John Wycliffe: The Life and Legacy of the English Theologian Who Preceded the Protestant Reformation
Date: August 2019
Duration: 1 hours 17 minutes
Theologian and reformer John Wycliffe never had the opportunity to take his doctrines outside of his native England, but he could never have imagined that his teachings would one day travel as far as 920 miles east to Bohemia. In fact, while his contentious convictions aroused much ado at home, receiving both praise and contempt from followers and ecclesiastical figures, his messages would be far more resonant across the Channel than they ever were back home.
The revival of Wycliffe's ideas, many believe, was ignited by receptive Bohemian students who were introduced to the reformer's works at Oxford University and became so moved by his thoughts that they felt it absolutely imperative to spread the good word in their own kingdoms. Questioning Christians quietly perused compilations of Wycliffe's books and were, at the very least, intrigued by the nonconformist's opinions. One curious mind, however, was supposedly so inspired by Wycliffe that he was at once galvanized into action. Instead of simply parroting Wycliffe's seditious ideas, he launched an entire movement and remained fervidly true to his cause, even when his own life was at stake. This fearless firebrand was none other than Jan Hus, the father of the Bohemian Reformation and one of the most infamous heretics in all of Europe.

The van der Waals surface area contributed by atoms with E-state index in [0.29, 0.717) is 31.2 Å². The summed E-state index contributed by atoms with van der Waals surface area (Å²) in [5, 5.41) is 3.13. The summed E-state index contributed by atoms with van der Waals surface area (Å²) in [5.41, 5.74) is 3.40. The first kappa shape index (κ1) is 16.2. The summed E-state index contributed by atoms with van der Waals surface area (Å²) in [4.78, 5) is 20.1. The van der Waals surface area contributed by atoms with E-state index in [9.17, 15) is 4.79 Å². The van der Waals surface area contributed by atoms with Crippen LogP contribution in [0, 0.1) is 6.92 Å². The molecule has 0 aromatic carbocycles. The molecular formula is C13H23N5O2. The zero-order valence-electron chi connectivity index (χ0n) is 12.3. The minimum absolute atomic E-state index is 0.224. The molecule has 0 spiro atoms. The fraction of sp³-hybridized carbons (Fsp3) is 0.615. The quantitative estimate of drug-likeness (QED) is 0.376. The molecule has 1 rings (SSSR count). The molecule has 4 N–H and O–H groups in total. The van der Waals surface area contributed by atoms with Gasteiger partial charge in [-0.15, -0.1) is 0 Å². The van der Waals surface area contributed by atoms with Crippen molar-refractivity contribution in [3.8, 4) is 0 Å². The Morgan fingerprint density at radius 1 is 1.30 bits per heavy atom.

Wycliffe's relentless criticism of the Church only continued to escalate, and eventually he was summoned to London and charged with the unforgivable crime of heresy. To the dismay of his detractors, the hearing was anything but black and white, and heated verbal exchanges soon spiraled into physical altercations. This resulted in a temporary deadlock that was broken only three months later when Pope Gregory XI published five papal bulls that unequivocally banned all of Wycliffe's teachings and found the heretic, dubbed the "master of errors," guilty of 18 counts of heresy. The end, it appeared, was nigh, but Wycliffe remained unfazed.